By Natana J. DeLong-Bas
There are certain events that are so painful and incomprehensible that they stop us in our tracks and make us wonder what kind of world we live in. The horrific mass murder of teens and young adults at a summer camp in Norway must make us pause to contemplate how such a thing could happen.
Simply blaming the individual as an aberrant case does not help us get to the bottom of the real issues. Nor does it help us protect the children caught in the crossfire.
Initial media reports on Anders Behring Breivik’s dual assault on government buildings in downtown Oslo and the Labour Party summer camp were quick to link the attack to “Islamic terrorism.” It was eerily reminiscent of early reporting on the 1995 Oklahoma City bombing perpetrated by Timothy McVeigh, when “experts” were quick to claim that the attack bore the hallmarks of “Middle Eastern” and “Islamic” terrorism.
When McVeigh was identified as the bomber, the American media did not associate his “Christianity” with the attacks in the same way that “Islam” was initially blamed. Instead, his frustration with his military service and political grievances were highlighted as the root causes of his violence. Because Christianity remains the majority religion in the United States and Western Europe, most Americans and Europeans were able to see McVeigh’s version of Christianity for what it was – an extremist and politicised interpretation that had little to do with mainstream Christianity in the West.
The same cannot be said of Islam, which remains one of the least understood religions in the United States and Western Europe today. The majority of Americans, for example, do not know enough about Islam to recognise how an extremist interpretation differs from mainstream practice.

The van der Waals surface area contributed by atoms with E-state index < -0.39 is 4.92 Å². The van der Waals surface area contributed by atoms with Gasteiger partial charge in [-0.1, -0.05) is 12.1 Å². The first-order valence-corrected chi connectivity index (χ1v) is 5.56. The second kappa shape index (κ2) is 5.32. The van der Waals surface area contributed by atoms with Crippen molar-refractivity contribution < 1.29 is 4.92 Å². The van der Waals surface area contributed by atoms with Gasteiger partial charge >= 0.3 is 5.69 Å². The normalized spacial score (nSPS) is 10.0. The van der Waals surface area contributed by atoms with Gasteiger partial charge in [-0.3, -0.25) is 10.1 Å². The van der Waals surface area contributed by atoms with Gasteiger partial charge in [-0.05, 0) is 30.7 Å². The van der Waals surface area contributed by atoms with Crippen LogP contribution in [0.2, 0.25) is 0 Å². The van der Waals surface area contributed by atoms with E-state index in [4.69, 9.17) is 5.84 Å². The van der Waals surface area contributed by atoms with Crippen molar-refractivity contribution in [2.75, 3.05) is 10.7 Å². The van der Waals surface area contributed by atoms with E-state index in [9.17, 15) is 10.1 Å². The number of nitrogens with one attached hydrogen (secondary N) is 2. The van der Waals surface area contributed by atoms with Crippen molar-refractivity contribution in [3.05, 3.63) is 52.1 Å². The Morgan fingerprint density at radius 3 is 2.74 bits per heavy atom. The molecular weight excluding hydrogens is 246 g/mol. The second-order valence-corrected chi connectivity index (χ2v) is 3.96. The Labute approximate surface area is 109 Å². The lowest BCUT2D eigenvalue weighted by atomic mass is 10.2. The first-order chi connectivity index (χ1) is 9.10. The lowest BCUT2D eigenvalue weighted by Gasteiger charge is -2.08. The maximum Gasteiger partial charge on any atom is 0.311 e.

Instead, sadly, we have seen cases time and again where individuals equate Islam with terrorism. They express anger about “Islamic terrorism” and fear of a “Muslim takeover” of the government. Stories about President Obama’s “secret Muslim identity” continue to circulate, as do accounts of sharia being forced into the American legal system – despite the absence of any concrete evidence supporting either of these claims.
Such a simplistic equation often leads to an exaggerated sense of threat. It can also lead to violence.
For example, some “concerned” members of the Oklahoma City community in 1995 responded to early guesses about the perpetrators of the bombing by harassing local Muslims and creating an atmosphere of fear, intimidation and hatred.
According to early reports, Breivik, fearing Muslim colonisation of Western Europe and the rise of multiculturalism – and allegedly citing the influence of individuals promoting exclusive and intolerant worldviews – decided that the time for action had come.
Seventy-six people, mostly children and young adults, paid the price for his fear with their lives.
Our views of the world are shaped by what we read, see and hear, and by the ideas we are exposed to. Most people recognise that there is no justification for such atrocities and that the actions of terrorists cannot be excused. At the same time, if we fail to recognise and address the societal factors at the root of such behaviour, the cycles of anger, violence and hatred will continue.
How many more cases of angry responses to fear-mongering and Islamophobia must happen before we recognise its consistently deadly consequences? Preaching hatred, racism and bigotry leads to violence. It is never innocent and without intent. At some point, someone will take action.
And, more often than not, innocent children, who know nothing of the issues at stake, get caught in the crossfire.
May God forgive all of us for allowing any child to live in an atmosphere where hatred and fear rule the day. The adults of this world owe children a commitment to learning to listen to and understand each other so that we can all live in an environment where everyone’s dignity, humanity, and, yes, religion, are respected.
Their safety and their lives depend on it.
Dr Natana J. DeLong-Bas is editor-in-chief of The [Oxford] Encyclopedia of Islam and Women and author of Wahhabi Islam: From Revival and Reform to Global Jihad. She teaches comparative theology at Boston College.